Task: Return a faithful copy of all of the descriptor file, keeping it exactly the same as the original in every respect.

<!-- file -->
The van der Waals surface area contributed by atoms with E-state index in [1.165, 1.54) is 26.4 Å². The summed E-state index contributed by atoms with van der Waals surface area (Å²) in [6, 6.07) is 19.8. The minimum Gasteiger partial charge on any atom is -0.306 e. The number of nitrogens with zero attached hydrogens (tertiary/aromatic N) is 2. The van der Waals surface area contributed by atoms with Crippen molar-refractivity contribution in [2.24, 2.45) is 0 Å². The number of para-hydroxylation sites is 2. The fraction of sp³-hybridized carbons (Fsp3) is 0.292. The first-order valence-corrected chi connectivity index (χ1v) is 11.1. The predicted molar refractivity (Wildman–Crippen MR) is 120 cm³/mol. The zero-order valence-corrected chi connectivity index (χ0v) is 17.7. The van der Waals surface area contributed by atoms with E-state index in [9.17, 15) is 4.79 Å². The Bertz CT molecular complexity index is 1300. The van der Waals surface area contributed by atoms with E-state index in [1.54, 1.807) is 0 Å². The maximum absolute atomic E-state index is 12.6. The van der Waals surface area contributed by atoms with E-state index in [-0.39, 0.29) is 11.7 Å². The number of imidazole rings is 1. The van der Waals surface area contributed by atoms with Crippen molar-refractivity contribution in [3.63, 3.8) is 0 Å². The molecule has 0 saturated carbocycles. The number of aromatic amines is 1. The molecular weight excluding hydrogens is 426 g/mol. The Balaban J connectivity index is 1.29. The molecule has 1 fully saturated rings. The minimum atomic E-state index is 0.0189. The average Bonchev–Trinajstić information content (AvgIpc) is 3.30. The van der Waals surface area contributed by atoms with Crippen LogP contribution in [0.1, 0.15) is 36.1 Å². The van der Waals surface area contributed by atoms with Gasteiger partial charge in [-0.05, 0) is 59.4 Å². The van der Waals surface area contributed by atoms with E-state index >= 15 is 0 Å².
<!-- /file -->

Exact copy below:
The van der Waals surface area contributed by atoms with E-state index in [1.165, 1.54) is 26.4 Å². The summed E-state index contributed by atoms with van der Waals surface area (Å²) in [6, 6.07) is 19.8. The minimum Gasteiger partial charge on any atom is -0.306 e. The number of nitrogens with zero attached hydrogens (tertiary/aromatic N) is 2. The van der Waals surface area contributed by atoms with Crippen molar-refractivity contribution in [2.24, 2.45) is 0 Å². The number of para-hydroxylation sites is 2. The fraction of sp³-hybridized carbons (Fsp3) is 0.292. The first-order valence-corrected chi connectivity index (χ1v) is 11.1. The predicted molar refractivity (Wildman–Crippen MR) is 120 cm³/mol. The zero-order valence-corrected chi connectivity index (χ0v) is 17.7. The van der Waals surface area contributed by atoms with E-state index in [9.17, 15) is 4.79 Å². The Bertz CT molecular complexity index is 1300. The van der Waals surface area contributed by atoms with E-state index in [1.54, 1.807) is 0 Å². The maximum absolute atomic E-state index is 12.6. The van der Waals surface area contributed by atoms with E-state index in [-0.39, 0.29) is 11.7 Å². The number of imidazole rings is 1. The van der Waals surface area contributed by atoms with Crippen molar-refractivity contribution in [3.63, 3.8) is 0 Å². The molecule has 0 saturated carbocycles. The number of aromatic amines is 1. The molecular weight excluding hydrogens is 426 g/mol. The Balaban J connectivity index is 1.29. The molecule has 1 fully saturated rings. The minimum atomic E-state index is 0.0189. The average Bonchev–Trinajstić information content (AvgIpc) is 3.30. The van der Waals surface area contributed by atoms with Crippen LogP contribution in [0.1, 0.15) is 36.1 Å². The van der Waals surface area contributed by atoms with Gasteiger partial charge in [-0.05, 0) is 59.4 Å². The van der Waals surface area contributed by atoms with E-state index >= 15 is 0 Å².